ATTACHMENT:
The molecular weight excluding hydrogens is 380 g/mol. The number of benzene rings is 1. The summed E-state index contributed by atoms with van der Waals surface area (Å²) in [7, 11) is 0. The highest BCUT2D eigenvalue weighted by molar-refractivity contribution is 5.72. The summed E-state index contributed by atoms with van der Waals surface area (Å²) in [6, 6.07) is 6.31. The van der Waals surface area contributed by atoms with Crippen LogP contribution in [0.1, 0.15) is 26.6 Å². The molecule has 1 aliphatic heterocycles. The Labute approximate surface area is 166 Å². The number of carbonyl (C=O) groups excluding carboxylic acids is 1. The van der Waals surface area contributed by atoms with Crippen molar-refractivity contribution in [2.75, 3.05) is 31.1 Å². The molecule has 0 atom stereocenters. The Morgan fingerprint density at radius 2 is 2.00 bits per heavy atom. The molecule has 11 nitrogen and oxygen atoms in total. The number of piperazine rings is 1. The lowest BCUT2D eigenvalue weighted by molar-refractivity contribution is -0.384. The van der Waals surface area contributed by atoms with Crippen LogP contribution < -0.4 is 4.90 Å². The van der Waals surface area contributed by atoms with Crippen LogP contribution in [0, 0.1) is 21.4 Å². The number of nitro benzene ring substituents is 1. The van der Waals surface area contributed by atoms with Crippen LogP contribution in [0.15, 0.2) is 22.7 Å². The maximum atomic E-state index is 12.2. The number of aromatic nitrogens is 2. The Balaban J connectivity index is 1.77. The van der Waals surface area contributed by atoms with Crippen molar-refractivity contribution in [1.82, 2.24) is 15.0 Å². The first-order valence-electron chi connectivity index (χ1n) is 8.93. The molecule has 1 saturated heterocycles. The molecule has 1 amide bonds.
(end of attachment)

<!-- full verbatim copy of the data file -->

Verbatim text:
The molecular weight excluding hydrogens is 380 g/mol. The number of benzene rings is 1. The summed E-state index contributed by atoms with van der Waals surface area (Å²) in [7, 11) is 0. The highest BCUT2D eigenvalue weighted by molar-refractivity contribution is 5.72. The summed E-state index contributed by atoms with van der Waals surface area (Å²) in [6, 6.07) is 6.31. The van der Waals surface area contributed by atoms with Crippen LogP contribution in [0.1, 0.15) is 26.6 Å². The molecule has 1 aliphatic heterocycles. The Labute approximate surface area is 166 Å². The number of carbonyl (C=O) groups excluding carboxylic acids is 1. The van der Waals surface area contributed by atoms with Crippen molar-refractivity contribution in [2.75, 3.05) is 31.1 Å². The molecule has 0 atom stereocenters. The Morgan fingerprint density at radius 2 is 2.00 bits per heavy atom. The molecule has 11 nitrogen and oxygen atoms in total. The number of piperazine rings is 1. The lowest BCUT2D eigenvalue weighted by molar-refractivity contribution is -0.384. The van der Waals surface area contributed by atoms with Crippen LogP contribution < -0.4 is 4.90 Å². The van der Waals surface area contributed by atoms with Crippen LogP contribution in [0, 0.1) is 21.4 Å². The number of nitro benzene ring substituents is 1. The van der Waals surface area contributed by atoms with Crippen LogP contribution in [0.15, 0.2) is 22.7 Å². The maximum atomic E-state index is 12.2. The number of aromatic nitrogens is 2. The Balaban J connectivity index is 1.77. The van der Waals surface area contributed by atoms with Crippen molar-refractivity contribution in [1.82, 2.24) is 15.0 Å². The first-order valence-electron chi connectivity index (χ1n) is 8.93. The molecule has 1 saturated heterocycles. The molecule has 1 amide bonds.